Saltwater intrusion can be a scary thought for those living along the coast. Here in Santa Clara County, groundwater makes up about 40 percent of the water supply, but the possibility of saltwater intrusion is very low because of Valley Water’s groundwater management and the area’s natural geology.
What is saltwater intrusion? It’s when seawater is able to seep into an underground aquifer and move inland. This is possible when groundwater is over-pumped and the groundwater flow direction is reversed, so the salty seawater mixes with the drinkable groundwater. This can contaminate drinking water supplies and render an aquifer unusable.
In many areas along the coast, shallow groundwater may be vulnerable to rising sea levels and saltwater intrusion. However, in Santa Clara County, the aquifers that act as our primary drinking water source are protected by a natural barrier made up of extensive horizontal clay layers. Valley Water does not consider saltwater intrusion to be a significant threat.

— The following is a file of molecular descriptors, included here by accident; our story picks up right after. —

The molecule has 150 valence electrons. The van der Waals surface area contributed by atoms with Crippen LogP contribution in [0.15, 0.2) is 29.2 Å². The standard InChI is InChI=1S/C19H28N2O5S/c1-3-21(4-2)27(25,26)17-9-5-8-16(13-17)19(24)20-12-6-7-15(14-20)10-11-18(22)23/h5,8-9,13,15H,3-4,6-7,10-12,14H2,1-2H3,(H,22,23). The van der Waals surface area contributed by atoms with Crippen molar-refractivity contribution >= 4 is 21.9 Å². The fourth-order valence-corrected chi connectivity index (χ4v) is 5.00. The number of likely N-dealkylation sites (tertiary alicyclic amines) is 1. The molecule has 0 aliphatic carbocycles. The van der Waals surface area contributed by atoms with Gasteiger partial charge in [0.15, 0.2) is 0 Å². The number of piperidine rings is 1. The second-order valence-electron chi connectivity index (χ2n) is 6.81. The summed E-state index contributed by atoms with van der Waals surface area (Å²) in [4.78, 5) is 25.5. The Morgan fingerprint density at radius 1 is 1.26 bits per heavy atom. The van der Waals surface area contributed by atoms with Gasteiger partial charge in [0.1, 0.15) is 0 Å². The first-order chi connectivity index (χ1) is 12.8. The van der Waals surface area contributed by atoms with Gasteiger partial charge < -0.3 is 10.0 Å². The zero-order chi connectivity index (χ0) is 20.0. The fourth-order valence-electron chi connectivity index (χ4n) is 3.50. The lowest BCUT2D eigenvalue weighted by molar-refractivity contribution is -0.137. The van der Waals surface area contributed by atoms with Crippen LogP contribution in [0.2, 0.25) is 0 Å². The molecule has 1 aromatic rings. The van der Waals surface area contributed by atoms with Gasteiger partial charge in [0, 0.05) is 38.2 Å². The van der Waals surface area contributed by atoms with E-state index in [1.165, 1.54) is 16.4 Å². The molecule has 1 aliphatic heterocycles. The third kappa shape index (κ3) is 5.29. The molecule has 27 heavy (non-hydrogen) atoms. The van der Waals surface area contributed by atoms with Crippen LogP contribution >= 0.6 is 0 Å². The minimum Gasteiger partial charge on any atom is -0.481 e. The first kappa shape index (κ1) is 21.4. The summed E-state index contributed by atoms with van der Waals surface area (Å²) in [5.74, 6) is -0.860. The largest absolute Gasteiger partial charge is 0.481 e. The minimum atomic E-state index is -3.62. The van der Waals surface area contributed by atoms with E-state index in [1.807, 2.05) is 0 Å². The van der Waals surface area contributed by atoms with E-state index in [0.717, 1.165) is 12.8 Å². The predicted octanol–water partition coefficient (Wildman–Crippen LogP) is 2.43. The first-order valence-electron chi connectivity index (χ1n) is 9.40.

Valley Water has managed our groundwater basins for 90 years. We work to safeguard groundwater by replenishing our aquifers with both local and imported water. We are also reducing demands on groundwater through treated surface water deliveries, water conservation, and the growing possibilities of using purified recycled water.
The Silicon Valley Advanced Water Purification Center (SVAWPC) is the largest plant of its kind in Northern California. The highly purified water produced at the SVAWPC is blended with existing recycled water supply to improve its quality. In the future, similar highly purified water can be used in a variety of ways, including expanding Silicon Valley’s future drinking water supplies.